Family doctors' fluoride savvy, effects of childhood cavities on quality of life are among topics U-M researchers will discuss at national meeting.
University of Michigan School of Dentistry researchers will present papers on a wide range of topics at a meeting of the International Association for Dental Research in San Diego, Calif., March 6-9. Here are highlights of some of their presentations:
TESTING DOCTORS' FLUROIDE SAVVY. Because most children don't visit a dentist until around age 3, family physicians and pediatricians have an important role to play in assessing youngsters' oral health and educating their parents about tooth decay prevention. Professor Amid Ismail and colleagues surveyed about 2,400 physicians nationwide to find out how well they're able to carry out that role. In particular, the researchers wanted to know whether doctors consider a child's risk of developing dental caries (tooth decay) when recommending fluoride supplements.
They gave the doctors a questionnaire that included two case scenarios---one for an upper middle class child with no dental problems, the other for a child in a low-income family with visible dental caries---and asked what they would recommend. The researchers then compared the physicians' answers with "gold standard" answers provided by the Centers for Disease Control and Prevention's Division of Oral Health.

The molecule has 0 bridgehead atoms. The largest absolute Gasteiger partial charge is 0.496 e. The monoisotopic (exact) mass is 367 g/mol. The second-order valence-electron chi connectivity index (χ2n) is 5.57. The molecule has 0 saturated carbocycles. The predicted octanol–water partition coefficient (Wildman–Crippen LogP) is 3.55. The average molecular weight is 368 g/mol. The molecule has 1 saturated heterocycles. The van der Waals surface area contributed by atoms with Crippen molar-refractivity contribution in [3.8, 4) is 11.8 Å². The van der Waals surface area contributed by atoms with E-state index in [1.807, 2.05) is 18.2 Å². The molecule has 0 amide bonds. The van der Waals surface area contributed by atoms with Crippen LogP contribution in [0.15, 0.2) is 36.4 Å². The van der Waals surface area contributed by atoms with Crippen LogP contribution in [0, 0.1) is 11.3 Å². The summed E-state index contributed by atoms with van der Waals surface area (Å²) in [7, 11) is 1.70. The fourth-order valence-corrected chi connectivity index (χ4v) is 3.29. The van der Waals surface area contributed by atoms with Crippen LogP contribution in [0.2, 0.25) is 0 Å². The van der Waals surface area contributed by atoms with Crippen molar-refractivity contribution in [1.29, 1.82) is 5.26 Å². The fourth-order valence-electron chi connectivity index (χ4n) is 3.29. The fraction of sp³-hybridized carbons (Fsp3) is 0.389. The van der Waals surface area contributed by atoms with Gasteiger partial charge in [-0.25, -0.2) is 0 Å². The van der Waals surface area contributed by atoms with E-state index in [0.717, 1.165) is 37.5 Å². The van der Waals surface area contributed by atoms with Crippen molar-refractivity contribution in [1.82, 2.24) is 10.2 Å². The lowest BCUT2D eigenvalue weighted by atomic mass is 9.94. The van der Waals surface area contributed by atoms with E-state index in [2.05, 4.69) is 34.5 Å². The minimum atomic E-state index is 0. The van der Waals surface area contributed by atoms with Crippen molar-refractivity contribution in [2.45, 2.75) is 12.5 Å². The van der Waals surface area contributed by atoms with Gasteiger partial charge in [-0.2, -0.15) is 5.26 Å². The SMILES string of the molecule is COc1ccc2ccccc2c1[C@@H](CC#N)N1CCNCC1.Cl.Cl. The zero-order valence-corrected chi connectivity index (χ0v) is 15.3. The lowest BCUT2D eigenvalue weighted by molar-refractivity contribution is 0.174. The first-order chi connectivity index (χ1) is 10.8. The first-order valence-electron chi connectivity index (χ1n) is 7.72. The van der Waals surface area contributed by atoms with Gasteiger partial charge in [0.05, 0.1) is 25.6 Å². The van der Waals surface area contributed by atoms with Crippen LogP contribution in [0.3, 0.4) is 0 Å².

Of the 1,045 physicians who filled out and returned the questionnaire, most had a general understanding of the importance of fluoride in preventing tooth decay, but they failed to base their recommendations on the individual child's current needs or risk of developing caries in the future.
"Even though we had two scenarios---one child who doesn't need much care right now and one who really does need immediate care---their answers were not that different, especially with regard to fluoride supplement use. It was kind of automatic," says Woosung Sohn, who
Contact: Nancy Ross-Flanigan
University of Michigan